Eliza Dushku Writes Op-Ed Following CBS Dismissal: 'I Took a Job… I Did Not Want to Be Harassed'


Actor Eliza Dushku published an op-ed in the Boston Globe today describing her harrowing experience working on the CBS procedural Bull that eventually lead to her dismissal and a $9.5 million settlement.

The New York Times unearthed the details of the arrangement last week. According to the piece, Dushku was sexually harassed by co-star Michael Weatherly, who consistently and repeatedly made inappropriate remarks at her expense. Once, the report reads, he “said in front of the cast and crew that he would bend her over his leg and spank her.” On another occasion, he mentioned wanting to have a threesome with her, which lead other members of the cast and crew to make similarly crude comments. She did not give a statement to the paper, allegedly because the settlement prohibited her from doing so.

“This is not a ‘he-said/she-said’ case. Weatherly’s behavior was captured on CBS’s own videotape recordings,” she writes in the intro of her op-ed. “I declined to be interviewed for that [New York Times] piece because I wanted to honor the terms of my settlement with the network. I was under the impression that Weatherly and [Bull producer Glenn Gordon] Caron would also not respond per our settlement. Instead, all commented to the Times in what amounted to more deflection, denial, and spin.”

She describes Weatherly’s ongoing attempts at gaslighting:

In explaining his bad behavior, Weatherly, who plays Dr. Bull, claimed I didn’t get his attempt at humor. That’s how a perpetrator rationalizes when he is caught. For the record, I grew up in Boston with three older brothers and have generally been considered a tomboy. I made a name for myself playing a badass vampire slayer turned tough LA cheerleader; I have worked with numerous leading men, including Robert DeNiro, Leonardo DiCaprio, even CBS’s own David Boreanaz. I can handle a locker room. I have been on Howard Stern and was hired by Kevin Smith for a film where I wore a black leather cat suit and played a member of an international diamond-thief-gang-ring. I do not want to hear that I have a “humor deficit” or can’t take a joke. I did not over-react. I took a job and, because I did not want to be harassed, I was fired.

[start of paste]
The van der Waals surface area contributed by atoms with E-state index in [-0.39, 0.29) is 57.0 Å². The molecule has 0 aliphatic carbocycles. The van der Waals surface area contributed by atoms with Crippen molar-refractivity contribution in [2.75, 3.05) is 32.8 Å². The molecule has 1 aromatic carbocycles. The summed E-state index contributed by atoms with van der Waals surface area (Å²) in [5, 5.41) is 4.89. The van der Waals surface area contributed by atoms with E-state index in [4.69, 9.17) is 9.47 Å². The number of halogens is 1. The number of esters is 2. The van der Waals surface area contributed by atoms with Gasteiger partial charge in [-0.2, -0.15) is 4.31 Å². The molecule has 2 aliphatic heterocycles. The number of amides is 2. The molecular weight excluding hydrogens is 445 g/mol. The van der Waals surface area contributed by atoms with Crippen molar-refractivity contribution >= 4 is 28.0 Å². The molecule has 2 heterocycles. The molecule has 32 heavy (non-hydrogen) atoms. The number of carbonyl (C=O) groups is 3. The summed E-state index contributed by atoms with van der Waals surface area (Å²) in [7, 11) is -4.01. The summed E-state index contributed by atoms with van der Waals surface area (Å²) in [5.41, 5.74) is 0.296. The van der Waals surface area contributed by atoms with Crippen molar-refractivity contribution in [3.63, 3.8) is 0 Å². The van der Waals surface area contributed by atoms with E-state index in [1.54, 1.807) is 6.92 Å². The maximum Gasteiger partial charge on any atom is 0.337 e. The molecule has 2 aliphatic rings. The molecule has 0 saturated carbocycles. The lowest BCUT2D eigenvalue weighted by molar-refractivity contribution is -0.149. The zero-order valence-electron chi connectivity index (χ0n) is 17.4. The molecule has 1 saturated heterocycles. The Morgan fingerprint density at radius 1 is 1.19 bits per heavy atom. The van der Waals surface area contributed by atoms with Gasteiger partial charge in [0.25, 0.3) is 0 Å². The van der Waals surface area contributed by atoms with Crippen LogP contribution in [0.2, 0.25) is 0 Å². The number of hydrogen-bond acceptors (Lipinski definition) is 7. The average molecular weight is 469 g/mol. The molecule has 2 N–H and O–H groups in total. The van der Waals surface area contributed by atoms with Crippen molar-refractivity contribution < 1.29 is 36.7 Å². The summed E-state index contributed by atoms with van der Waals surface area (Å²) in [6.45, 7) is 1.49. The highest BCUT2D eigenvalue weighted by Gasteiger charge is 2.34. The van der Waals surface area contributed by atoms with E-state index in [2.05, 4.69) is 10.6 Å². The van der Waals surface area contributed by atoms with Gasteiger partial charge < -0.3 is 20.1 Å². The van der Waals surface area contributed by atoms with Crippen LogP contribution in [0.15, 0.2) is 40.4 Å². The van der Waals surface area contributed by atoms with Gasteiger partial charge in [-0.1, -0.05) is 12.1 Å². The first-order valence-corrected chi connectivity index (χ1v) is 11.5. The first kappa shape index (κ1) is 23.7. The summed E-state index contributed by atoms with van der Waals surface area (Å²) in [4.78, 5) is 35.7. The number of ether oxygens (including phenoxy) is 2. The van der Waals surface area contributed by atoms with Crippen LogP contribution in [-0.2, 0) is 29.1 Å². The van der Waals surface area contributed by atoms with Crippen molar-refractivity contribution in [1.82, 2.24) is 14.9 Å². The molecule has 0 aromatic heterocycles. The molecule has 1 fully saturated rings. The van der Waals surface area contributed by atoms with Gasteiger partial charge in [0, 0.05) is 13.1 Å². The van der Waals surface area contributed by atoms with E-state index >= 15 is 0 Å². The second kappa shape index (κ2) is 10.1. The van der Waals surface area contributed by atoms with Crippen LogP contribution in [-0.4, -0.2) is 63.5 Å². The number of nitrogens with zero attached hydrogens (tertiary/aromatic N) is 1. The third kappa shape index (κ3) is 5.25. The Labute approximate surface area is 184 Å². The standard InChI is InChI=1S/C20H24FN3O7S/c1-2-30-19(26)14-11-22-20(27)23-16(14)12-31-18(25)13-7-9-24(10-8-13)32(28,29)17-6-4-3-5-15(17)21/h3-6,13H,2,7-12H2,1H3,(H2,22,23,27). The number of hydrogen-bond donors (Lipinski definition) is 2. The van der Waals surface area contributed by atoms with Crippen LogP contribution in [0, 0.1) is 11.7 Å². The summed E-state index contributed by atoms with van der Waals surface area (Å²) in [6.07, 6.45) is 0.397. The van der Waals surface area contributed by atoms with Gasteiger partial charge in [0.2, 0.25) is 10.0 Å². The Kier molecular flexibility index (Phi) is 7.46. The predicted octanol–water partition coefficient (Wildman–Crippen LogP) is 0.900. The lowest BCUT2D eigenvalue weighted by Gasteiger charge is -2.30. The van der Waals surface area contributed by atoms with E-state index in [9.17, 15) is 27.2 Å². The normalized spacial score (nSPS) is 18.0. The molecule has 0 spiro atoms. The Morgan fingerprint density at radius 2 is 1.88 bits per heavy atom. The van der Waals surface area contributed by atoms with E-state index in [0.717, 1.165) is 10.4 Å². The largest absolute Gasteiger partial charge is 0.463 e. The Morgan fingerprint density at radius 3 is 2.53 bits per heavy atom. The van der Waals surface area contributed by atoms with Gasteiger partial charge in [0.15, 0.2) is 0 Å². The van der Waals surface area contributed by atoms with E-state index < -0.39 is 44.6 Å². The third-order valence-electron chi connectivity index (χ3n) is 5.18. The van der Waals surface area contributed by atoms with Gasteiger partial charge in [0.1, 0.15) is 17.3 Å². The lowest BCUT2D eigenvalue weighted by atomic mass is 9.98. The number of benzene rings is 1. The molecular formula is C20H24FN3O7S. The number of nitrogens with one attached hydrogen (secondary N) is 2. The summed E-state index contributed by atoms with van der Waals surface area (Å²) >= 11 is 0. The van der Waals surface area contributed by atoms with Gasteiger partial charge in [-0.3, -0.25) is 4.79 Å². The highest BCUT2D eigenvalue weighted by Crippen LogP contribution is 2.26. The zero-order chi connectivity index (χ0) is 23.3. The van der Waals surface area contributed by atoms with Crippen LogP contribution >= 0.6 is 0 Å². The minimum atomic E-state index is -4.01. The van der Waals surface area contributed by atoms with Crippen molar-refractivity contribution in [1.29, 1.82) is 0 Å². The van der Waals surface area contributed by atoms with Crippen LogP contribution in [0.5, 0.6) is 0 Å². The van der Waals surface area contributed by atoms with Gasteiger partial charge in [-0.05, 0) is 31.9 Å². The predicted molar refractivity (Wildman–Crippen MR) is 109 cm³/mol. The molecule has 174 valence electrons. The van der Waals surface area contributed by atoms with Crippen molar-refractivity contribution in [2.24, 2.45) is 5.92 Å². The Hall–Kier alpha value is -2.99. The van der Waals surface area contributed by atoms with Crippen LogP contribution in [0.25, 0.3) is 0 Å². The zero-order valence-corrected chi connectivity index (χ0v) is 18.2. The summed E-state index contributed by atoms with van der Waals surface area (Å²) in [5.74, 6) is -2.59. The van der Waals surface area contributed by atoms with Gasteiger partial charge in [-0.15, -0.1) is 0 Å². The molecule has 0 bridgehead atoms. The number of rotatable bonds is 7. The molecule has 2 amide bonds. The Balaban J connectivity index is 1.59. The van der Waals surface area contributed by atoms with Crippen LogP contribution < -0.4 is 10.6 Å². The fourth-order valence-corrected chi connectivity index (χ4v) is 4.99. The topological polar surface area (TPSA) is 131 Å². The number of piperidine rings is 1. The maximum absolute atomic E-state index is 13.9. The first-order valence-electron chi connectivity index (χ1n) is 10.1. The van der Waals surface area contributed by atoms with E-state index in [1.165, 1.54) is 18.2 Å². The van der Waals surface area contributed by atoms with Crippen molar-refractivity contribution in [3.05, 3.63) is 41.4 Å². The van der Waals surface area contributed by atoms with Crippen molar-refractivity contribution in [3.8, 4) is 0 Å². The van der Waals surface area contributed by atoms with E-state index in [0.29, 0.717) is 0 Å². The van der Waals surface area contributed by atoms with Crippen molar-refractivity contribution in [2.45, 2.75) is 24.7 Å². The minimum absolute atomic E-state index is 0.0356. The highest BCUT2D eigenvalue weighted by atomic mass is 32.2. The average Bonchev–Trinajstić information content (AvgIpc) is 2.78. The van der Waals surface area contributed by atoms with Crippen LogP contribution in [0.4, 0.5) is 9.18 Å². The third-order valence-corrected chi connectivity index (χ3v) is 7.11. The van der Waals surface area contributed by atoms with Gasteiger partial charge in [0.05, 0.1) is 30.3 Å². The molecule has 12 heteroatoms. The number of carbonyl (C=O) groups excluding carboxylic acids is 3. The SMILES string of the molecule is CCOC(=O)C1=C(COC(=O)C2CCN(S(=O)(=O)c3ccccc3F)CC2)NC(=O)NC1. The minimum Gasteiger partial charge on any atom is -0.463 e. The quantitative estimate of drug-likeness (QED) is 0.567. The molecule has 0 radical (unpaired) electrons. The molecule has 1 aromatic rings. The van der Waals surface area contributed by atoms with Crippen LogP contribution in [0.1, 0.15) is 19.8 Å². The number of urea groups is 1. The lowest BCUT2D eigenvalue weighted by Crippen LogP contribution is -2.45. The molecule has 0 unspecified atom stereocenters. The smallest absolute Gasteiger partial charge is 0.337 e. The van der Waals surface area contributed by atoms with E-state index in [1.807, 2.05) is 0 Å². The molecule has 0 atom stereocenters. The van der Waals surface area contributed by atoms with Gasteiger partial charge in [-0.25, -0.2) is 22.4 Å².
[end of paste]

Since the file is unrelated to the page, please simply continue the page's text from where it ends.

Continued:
Dushku goes into incredible detail of the daily harassment she faced by Weatherly, “The tapes show his offer to take me to his ‘rape van, filled with all sorts of lubricants and long phallic things,’” she writes. “Once, he leaned into my body and inhaled, smelling me in a dramatic swoon. As was caught on tape, after I flubbed a line, he shouted in my face, ‘I will take you over my knee and spank you like a little girl.’”

She also explains that Weatherly would brag about his relationship with disgraced CBS exec Les Moonves “as a threat” and yell the phrase “yellow card” to mock on-set harassment training. She believes that had “he not been caught on tape,” he “would have gotten away with it.”

When Dushku attempted to diffuse the situation before taking legal action by asking Weatherly to be an “ally” on-set, she says he responded with, “Eliza, no one respects women more than I do,” claiming to be “too respectful of women.”

Read the full op-ed here.

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